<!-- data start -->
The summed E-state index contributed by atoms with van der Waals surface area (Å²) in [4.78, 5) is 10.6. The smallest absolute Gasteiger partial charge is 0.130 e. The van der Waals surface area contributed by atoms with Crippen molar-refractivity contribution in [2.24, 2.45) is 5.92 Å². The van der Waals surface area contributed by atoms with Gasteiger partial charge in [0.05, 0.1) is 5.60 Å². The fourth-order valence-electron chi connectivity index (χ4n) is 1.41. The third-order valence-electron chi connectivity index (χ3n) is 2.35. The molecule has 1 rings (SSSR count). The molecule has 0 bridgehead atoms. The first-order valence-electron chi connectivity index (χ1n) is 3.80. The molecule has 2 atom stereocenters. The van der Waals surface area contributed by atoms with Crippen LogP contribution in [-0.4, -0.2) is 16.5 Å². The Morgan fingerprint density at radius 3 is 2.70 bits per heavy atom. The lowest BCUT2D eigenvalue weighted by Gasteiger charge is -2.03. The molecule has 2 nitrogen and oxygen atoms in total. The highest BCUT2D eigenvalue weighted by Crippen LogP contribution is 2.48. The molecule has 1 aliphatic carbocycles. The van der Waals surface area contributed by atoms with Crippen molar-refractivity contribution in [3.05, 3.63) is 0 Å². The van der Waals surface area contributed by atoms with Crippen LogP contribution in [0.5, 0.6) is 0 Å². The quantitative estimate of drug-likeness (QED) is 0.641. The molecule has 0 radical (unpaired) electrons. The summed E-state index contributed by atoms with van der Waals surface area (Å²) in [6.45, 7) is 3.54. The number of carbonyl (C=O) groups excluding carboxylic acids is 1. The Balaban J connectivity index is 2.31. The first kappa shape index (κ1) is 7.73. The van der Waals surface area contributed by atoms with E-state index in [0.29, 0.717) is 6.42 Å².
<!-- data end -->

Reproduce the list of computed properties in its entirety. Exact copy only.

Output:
The summed E-state index contributed by atoms with van der Waals surface area (Å²) in [4.78, 5) is 10.6. The smallest absolute Gasteiger partial charge is 0.130 e. The van der Waals surface area contributed by atoms with Crippen molar-refractivity contribution in [2.24, 2.45) is 5.92 Å². The van der Waals surface area contributed by atoms with Gasteiger partial charge in [0.05, 0.1) is 5.60 Å². The fourth-order valence-electron chi connectivity index (χ4n) is 1.41. The third-order valence-electron chi connectivity index (χ3n) is 2.35. The molecule has 1 rings (SSSR count). The molecule has 0 bridgehead atoms. The first-order valence-electron chi connectivity index (χ1n) is 3.80. The molecule has 2 atom stereocenters. The van der Waals surface area contributed by atoms with Crippen LogP contribution in [-0.4, -0.2) is 16.5 Å². The Morgan fingerprint density at radius 3 is 2.70 bits per heavy atom. The lowest BCUT2D eigenvalue weighted by Gasteiger charge is -2.03. The molecule has 2 nitrogen and oxygen atoms in total. The highest BCUT2D eigenvalue weighted by Crippen LogP contribution is 2.48. The molecule has 1 aliphatic carbocycles. The van der Waals surface area contributed by atoms with Crippen molar-refractivity contribution in [3.05, 3.63) is 0 Å². The van der Waals surface area contributed by atoms with Crippen LogP contribution in [0.5, 0.6) is 0 Å². The quantitative estimate of drug-likeness (QED) is 0.641. The molecule has 0 radical (unpaired) electrons. The summed E-state index contributed by atoms with van der Waals surface area (Å²) in [6.45, 7) is 3.54. The number of carbonyl (C=O) groups excluding carboxylic acids is 1. The Balaban J connectivity index is 2.31. The first kappa shape index (κ1) is 7.73. The van der Waals surface area contributed by atoms with E-state index in [0.29, 0.717) is 6.42 Å².